Climate Works for All, inaugural report (2014)
After the People’s Climate March in 2014, we applauded the response by the Mayor and City Council to set goals of reducing greenhouse gas emissions by 80% by 2050, achieving zero waste to landfills by 2030, and installing 100 megawatts of renewable energy on public buildings by 2025.
But we know that bold climate goals must be implemented in conjunction with equally ambitious equity goals in mind. Soon after the People’s Climate March, the newly formed Climate Works for All coalition of community groups, environmental justice organizations, labor unions and other allied advocates released its first report, Climate Works for All: A Platform for Reducing Emissions, Protecting Our Communities, and Creating Good Jobs for New Yorkers, that details ten proposals to make our city more resilient, create nearly 40,000 good jobs each year, and cut our annual greenhouse gas emissions by nearly 12 million metric tons of carbon equivalent.
RESTART SOLAR: HOW NYC CAN RENEW ITS SOLAR PROGRAM TO BENEFIT WORKERS AND COMMUNITY (2016)
Restart Solar, a new report by the Climate Works for All Coalition recommends reforms to the City’s solar program that will help:
Establish stronger labor standards for good jobs, safe worksites, and local hiring programs targeted toward low-income communities, communities of color, and women to give them the opportunity to become an important part of our city’s climate workforce.
Install more solar in environmental justice and low income communities.
Re-invest utility savings derived from the transition to renewable energy back into communities impacted by environmental pollution, public disinvestment, and climate change.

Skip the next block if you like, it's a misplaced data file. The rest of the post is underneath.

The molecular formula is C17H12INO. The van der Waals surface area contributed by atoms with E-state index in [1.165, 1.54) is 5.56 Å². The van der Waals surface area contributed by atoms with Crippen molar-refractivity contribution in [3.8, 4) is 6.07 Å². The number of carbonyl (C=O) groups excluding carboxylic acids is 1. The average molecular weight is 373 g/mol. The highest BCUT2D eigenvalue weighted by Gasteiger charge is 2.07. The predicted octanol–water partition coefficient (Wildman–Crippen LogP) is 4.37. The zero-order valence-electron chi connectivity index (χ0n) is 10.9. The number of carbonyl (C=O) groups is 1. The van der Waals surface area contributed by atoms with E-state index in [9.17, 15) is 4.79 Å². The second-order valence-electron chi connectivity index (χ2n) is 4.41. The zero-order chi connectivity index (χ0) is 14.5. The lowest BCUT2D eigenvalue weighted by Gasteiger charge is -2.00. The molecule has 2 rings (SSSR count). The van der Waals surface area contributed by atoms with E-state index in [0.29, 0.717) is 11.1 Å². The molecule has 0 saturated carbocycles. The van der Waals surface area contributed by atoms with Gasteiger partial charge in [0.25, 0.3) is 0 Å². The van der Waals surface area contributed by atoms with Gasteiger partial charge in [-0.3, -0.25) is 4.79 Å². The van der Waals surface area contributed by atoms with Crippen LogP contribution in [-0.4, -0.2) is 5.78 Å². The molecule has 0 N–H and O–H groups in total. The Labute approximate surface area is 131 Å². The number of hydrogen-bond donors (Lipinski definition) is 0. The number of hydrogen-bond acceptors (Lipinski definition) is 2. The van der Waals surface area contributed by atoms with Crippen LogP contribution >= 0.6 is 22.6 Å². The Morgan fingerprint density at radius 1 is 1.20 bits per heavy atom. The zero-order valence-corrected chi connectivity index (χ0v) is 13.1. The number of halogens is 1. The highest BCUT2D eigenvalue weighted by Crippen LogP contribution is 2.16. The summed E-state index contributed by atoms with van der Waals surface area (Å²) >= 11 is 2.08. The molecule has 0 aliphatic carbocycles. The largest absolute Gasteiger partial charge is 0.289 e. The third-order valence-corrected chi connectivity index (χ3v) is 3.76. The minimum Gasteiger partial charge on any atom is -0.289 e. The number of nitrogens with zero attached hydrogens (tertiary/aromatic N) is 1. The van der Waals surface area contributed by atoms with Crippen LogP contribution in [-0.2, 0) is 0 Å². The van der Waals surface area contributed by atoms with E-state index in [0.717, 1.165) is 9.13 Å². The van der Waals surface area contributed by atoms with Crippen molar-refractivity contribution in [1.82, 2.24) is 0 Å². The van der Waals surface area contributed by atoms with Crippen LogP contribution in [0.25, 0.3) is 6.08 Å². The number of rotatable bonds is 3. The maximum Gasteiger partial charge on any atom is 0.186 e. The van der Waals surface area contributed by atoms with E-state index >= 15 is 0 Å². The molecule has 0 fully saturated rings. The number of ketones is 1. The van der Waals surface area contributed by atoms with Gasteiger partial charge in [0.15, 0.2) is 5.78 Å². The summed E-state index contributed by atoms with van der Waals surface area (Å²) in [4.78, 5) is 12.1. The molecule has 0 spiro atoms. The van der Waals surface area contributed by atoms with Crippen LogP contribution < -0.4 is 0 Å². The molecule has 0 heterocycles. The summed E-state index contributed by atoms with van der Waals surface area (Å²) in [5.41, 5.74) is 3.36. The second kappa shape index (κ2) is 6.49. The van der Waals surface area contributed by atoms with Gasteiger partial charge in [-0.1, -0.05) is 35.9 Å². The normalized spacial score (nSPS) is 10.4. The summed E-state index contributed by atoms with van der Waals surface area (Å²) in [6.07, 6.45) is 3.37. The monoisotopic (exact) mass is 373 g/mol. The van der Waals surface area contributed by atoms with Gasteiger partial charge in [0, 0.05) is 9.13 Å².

RESTART SOLAR: ENERGIZING ENVIRONMENTAL JUSTICE COMMUNITIES (2017)
In May 2017, the Climate Works for All coalition launched the report “Restart Solar – Energizing Environmental Justice Communities” at a community event hosted by El Puente in Brooklyn.
As the introduction states:
“New York City has taken the first steps towards a clean energy future by setting a goal of installing 100 megawatts (MW) of solar power on public buildings by 2025. Alongside expected private sector solar installations, this will help reduce our City’s carbon emissions and our dependence on fossil fuels.
Yet, if the first rounds of solar installations on over 100 public buildings are any indication of the goals of this program, the City is failing to prioritize those communities that are most in need of clean energy infrastructure. The communities that need solar the most are communities that have suffered from disproportionate amounts of environmental pollution. These are New York City’s environmental justice communities, which have been hurt first and worst by environmental injustices. It is time to change that paradigm with the City’s public solar program.”